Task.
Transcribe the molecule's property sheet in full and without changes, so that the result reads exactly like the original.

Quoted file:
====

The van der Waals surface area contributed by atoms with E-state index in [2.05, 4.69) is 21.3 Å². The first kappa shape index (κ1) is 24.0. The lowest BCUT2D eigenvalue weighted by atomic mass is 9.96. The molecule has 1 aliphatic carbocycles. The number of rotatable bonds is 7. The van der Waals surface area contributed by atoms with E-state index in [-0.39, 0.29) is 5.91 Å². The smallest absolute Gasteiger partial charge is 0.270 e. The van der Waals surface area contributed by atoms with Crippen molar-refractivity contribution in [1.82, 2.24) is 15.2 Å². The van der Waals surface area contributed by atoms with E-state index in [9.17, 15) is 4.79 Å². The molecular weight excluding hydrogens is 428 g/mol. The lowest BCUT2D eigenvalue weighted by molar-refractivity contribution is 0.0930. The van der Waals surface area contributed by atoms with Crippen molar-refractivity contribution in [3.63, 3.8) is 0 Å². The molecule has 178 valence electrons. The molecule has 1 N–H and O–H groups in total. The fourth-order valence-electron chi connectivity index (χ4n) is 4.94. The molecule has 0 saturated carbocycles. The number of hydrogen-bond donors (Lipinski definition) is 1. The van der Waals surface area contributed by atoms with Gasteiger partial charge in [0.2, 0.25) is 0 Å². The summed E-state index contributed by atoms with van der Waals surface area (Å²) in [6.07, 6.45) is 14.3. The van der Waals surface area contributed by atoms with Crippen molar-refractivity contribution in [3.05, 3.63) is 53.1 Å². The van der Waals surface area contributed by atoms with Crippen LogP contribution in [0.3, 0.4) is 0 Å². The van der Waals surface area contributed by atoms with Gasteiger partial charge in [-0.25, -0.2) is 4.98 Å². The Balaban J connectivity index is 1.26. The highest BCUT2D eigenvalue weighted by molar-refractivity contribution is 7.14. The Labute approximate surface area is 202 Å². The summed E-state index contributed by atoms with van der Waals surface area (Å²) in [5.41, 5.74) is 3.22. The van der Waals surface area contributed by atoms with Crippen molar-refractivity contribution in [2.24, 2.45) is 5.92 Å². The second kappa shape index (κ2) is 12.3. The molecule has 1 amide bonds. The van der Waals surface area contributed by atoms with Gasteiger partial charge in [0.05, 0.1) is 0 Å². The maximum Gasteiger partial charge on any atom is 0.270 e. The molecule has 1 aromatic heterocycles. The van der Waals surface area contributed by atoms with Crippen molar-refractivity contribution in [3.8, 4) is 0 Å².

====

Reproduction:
The van der Waals surface area contributed by atoms with E-state index in [2.05, 4.69) is 21.3 Å². The first kappa shape index (κ1) is 24.0. The lowest BCUT2D eigenvalue weighted by atomic mass is 9.96. The molecule has 1 aliphatic carbocycles. The number of rotatable bonds is 7. The van der Waals surface area contributed by atoms with E-state index in [-0.39, 0.29) is 5.91 Å². The smallest absolute Gasteiger partial charge is 0.270 e. The van der Waals surface area contributed by atoms with Crippen molar-refractivity contribution in [1.82, 2.24) is 15.2 Å². The van der Waals surface area contributed by atoms with E-state index in [9.17, 15) is 4.79 Å². The molecular weight excluding hydrogens is 428 g/mol. The lowest BCUT2D eigenvalue weighted by molar-refractivity contribution is 0.0930. The van der Waals surface area contributed by atoms with Crippen molar-refractivity contribution in [3.63, 3.8) is 0 Å². The molecule has 178 valence electrons. The molecule has 1 N–H and O–H groups in total. The fourth-order valence-electron chi connectivity index (χ4n) is 4.94. The molecule has 0 saturated carbocycles. The number of hydrogen-bond donors (Lipinski definition) is 1. The van der Waals surface area contributed by atoms with Gasteiger partial charge in [0.2, 0.25) is 0 Å². The summed E-state index contributed by atoms with van der Waals surface area (Å²) in [6.07, 6.45) is 14.3. The van der Waals surface area contributed by atoms with Crippen molar-refractivity contribution in [3.05, 3.63) is 53.1 Å². The van der Waals surface area contributed by atoms with Crippen LogP contribution in [0.3, 0.4) is 0 Å². The van der Waals surface area contributed by atoms with Gasteiger partial charge in [-0.25, -0.2) is 4.98 Å². The Balaban J connectivity index is 1.26. The highest BCUT2D eigenvalue weighted by molar-refractivity contribution is 7.14. The Labute approximate surface area is 202 Å². The summed E-state index contributed by atoms with van der Waals surface area (Å²) in [5.41, 5.74) is 3.22. The van der Waals surface area contributed by atoms with Crippen molar-refractivity contribution in [2.24, 2.45) is 5.92 Å². The second kappa shape index (κ2) is 12.3. The molecule has 1 amide bonds. The van der Waals surface area contributed by atoms with Gasteiger partial charge in [0.05, 0.1) is 0 Å². The maximum Gasteiger partial charge on any atom is 0.270 e. The molecule has 1 aromatic heterocycles. The van der Waals surface area contributed by atoms with Crippen molar-refractivity contribution in [3.8, 4) is 0 Å².